(1) Edward A. Adams, “Harvard Prof Sees Legal Profession in Turmoil”.
Mr. Adams proves I’m clairvoyant. I published this a few days ago, “[A law school is] really something a community can only build when it is surging with growth. Like China or India surging. Not U.S.A. deflating.” Here, Harvard Professor David B. Wilkins says:
Governments are investing in law and legal innovation as an export item. China and India have both created transnational law schools in which students are trained in English about U.S. and international law. The school in China even plans to seek ABA accreditation so its graduates can take the bar in any U.S. state…” [my emphasis].
Really?? I doubt this ABA-accredited school would be emigrating attorneys to the U.S.A. to open solo practices. Moreover, its students won’t be borrowing from U.S. banks or the federal government for tuition money. Something tells me few Americans will move to China for law school, so legal education is unlikely to come across the ocean in the same containers as finished goods. BRIC (Brazil, Russia, India, China) countries are investing in law because their economies are growing rapidly and becoming more sophisticated. When American law schools require courses in these countries’ legal systems, then I’ll be impressed. As an example, I had to go overseas to take a course in Chinese law.
Aside from the ABA-in-China factoid, I don’t have the 37 minutes to listen to the whole speech but the ABA’s summary didn’t make much sense to me. Take this statement:
America and American lawyers are less and less at the center of the legal universe, [Wilkins] said. “Even before the crash, many would argue that London had become the center of the economic world. How far east or south will it go? Shanghai, Mumbai, Sao Paulo or all of the above?”
I was writing about international relations theory last week, and it appears Prof. Wilkins is a realist propounding Hegemonic Stability Theory, believing the U.S.’s economic decline will cripple the U.S. and its lawyers. On the other hand, we could be neoliberal institutionalists who believe that economic interdependency is a good thing for humanity. We’ve seen India’s growing legal profession before. I personally find it callous to believe that I’m better off if an Indian peasant remains in poverty than prospers in India’s modernization. India, I add, is a democracy, which we’re supposed to like.
Regarding China in particular, I’m more a Susan-Shirk-Fragile-Power believer rather than a Rising-China-will-dominate-us-all type. It’s a Rule by Law state, and no one in their right mind would trust Chinese courts to adjudicate their contract disputes. Also confusing, if we’re less the legal center of the universe, why would China be building ABA-accredited law schools? This looks more like bandwaggoning with the U.S. than balancing against it. As I pointed out above, I’ll be impressed when I’ll have to relearn what little Chinese I remember to stay afloat.
Finally, just which lawyers are Prof. Wilkins’ target audience? Corporate lawyers? Most lawyers don’t work in Biglaw. Transnational corporate work isn’t exactly growing these days anyway, I assure you. The hottest area is IP law, which essentially means the antiquated body of monopoly protections the U.S. government provides to American businesses so they don’t have to compete with foreigners.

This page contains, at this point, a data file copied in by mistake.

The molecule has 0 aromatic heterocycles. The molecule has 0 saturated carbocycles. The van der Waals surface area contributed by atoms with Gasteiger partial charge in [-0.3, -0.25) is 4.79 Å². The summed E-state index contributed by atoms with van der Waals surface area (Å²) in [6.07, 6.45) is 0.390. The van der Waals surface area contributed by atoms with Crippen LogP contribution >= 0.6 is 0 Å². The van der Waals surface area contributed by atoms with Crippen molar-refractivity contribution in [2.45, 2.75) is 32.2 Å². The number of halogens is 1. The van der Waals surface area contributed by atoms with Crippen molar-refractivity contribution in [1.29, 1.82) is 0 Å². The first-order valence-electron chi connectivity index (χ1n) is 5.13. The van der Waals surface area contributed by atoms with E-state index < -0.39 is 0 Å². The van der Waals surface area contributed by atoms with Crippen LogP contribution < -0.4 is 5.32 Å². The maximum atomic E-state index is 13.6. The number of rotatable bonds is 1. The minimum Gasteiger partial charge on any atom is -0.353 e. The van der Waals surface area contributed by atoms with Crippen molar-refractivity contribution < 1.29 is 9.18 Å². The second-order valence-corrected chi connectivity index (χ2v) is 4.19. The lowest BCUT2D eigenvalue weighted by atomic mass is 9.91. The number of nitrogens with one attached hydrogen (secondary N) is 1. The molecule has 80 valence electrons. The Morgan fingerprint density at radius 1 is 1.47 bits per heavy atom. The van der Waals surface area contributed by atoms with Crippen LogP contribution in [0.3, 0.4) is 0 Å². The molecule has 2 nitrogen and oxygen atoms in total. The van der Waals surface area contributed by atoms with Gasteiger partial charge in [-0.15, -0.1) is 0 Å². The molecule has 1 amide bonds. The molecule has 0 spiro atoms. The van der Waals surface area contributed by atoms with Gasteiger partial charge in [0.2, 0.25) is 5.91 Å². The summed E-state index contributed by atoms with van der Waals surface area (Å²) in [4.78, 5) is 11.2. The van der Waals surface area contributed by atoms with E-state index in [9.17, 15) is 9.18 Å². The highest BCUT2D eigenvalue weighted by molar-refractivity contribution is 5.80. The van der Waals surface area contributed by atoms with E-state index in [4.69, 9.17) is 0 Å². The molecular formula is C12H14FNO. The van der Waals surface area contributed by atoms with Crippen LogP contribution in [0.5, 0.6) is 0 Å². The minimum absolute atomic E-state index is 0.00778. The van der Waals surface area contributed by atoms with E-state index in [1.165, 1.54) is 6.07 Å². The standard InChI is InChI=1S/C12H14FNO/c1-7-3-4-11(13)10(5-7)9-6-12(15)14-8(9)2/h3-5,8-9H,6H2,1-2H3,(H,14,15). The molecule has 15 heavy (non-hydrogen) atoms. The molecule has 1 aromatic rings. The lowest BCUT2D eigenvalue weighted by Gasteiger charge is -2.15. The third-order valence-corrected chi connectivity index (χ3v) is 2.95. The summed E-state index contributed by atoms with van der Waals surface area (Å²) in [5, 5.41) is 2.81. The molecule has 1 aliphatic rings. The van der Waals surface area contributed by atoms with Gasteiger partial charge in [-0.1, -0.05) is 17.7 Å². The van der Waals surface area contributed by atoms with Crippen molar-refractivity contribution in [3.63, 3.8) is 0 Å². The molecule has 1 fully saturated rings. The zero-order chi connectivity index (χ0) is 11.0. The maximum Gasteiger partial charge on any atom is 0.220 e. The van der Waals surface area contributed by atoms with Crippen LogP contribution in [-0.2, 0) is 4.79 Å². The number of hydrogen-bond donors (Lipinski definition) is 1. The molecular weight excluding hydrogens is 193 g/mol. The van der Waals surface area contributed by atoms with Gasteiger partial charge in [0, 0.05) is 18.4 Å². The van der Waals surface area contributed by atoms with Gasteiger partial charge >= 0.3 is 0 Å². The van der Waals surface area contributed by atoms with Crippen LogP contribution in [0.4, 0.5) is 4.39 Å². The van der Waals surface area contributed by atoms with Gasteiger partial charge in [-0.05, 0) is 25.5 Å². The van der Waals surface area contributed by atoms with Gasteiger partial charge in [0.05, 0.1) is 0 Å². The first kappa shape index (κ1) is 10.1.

Any American decline is due wholly to the United States government’s failure to (1) prevent catastro-bubbles, (2) maintain full employment, (3) distribute income fairly (even if it’s away from corporate lawyers), and (4) engage in long-term ecologically sustainable industrial policy. Professor Wilkins, if the ABA’s summary is accurate, should take this into account before trying to “scare the bejeesus out of me,” which he (or at least this article) failed to do.
[Update: Add failure to (5) Demilitarize to the list.]
(2) Man that link riled me! Debra Cassens Weiss cheers me up with this pair, “Why Lawyers Should Work No More than 40 Hours a Week,” and, “Does Money Buy Happiness? Only if You Spend it on Leisure, Research Suggests.”
Fewer hours means more lawyers can be employed (take that attorney oversaturation!), and even lower salaries isn’t the marginal loss that it appears to be. It also gives yet another reason to tie the billable hour up to a radiator and beat it silly with a rubber hose. These are things I can live with, but then again, I set minimal standards for my happiness. I’ve never owned a car, for instance.
(3) Christopher Beam, “Finishing School: The Case for Getting Rid of Tenure”.
Tenure in legal education came up recently when Northwestern dean David Van Zandt championed tenure reform to the ABA. Tenure in higher education promotes competitive scholarship over teaching. It also means that with the tuition bubble law schools are paying mostly increasing six-figure salaries to professors to publish away. Eliminating tenure would shift academics’ time to classrooms, reducing the need for additional faculty, and it’d probably reduce salaries. I doubt this’ll happen before the tuition bubble bursts, but we can hope.